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A Molecular Phylogeny of the Drosophila willistoni Group: Conflicts Between Species Concepts?
Jennifer M. Gleason, Elizabeth C. Griffith and Jeffrey R. Powell
Vol. 52, No. 4 (Aug., 1998), pp. 1093-1103
Published by: Society for the Study of Evolution
Stable URL: http://www.jstor.org/stable/2411239
Page Count: 11
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The six sibling species of the Neotropical Drosophila willistoni group have a long history in studies of evolutionary biology, yet to date only one molecular study, which used allozymes, has been published on the phylogeny of the group. Here we present a phylogeny of the siblings based on the sequences of two nuclear genes, period (per) and Alcohol dehydrogenase (Adh), as well as the mitochondrial gene Cytochrome oxidase I (COI). Taken individually, only per has a strong phylogenetic signal supporting a well-resolved phylogeny of the group, and this phylogeny is different from that obtained using allozymes. The COI dataset by itself produces trees that disagree with per, and neither that data nor the Adh data have a strong phylogenetic signal, as indicated by low bootstrap values for all analyses. Combining the Adh and COI datasets results in the same tree as per alone. Combining all three genes results in the same topology, which is strongly supported. Two problematic taxa, D. pavlovskiana and a 'Carmody strain,' which were identified as potentially separate species based on reproductive isolation, clearly cluster in the phylogenetic analyses within D. paulistorum and D. equinoxialis, respectively. Thus, there appears to be a conflict between the biological species concept and the phylogenetic species concept.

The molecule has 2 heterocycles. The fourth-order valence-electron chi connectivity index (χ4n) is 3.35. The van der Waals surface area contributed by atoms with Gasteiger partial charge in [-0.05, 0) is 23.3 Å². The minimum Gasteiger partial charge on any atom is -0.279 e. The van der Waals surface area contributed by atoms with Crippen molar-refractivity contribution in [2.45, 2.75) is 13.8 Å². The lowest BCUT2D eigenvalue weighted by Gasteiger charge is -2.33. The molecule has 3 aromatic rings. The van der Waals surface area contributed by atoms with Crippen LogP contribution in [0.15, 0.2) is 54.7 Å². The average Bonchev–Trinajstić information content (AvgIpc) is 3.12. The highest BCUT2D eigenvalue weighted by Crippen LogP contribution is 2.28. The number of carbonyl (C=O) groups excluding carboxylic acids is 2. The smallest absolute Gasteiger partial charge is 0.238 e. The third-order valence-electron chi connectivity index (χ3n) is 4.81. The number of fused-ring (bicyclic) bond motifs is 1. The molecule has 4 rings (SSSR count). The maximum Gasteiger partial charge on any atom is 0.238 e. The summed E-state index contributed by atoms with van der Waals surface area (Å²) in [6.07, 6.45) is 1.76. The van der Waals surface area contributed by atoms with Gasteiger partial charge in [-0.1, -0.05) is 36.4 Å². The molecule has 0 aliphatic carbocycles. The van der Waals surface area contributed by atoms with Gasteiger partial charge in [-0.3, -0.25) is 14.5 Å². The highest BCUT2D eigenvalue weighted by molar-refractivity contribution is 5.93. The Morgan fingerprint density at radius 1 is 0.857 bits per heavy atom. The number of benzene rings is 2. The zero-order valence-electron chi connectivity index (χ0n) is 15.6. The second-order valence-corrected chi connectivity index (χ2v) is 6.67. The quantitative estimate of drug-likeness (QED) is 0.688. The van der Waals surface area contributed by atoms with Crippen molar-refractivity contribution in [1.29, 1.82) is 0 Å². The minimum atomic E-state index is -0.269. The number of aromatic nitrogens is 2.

Evolution © 1998 Society for the Study of Evolution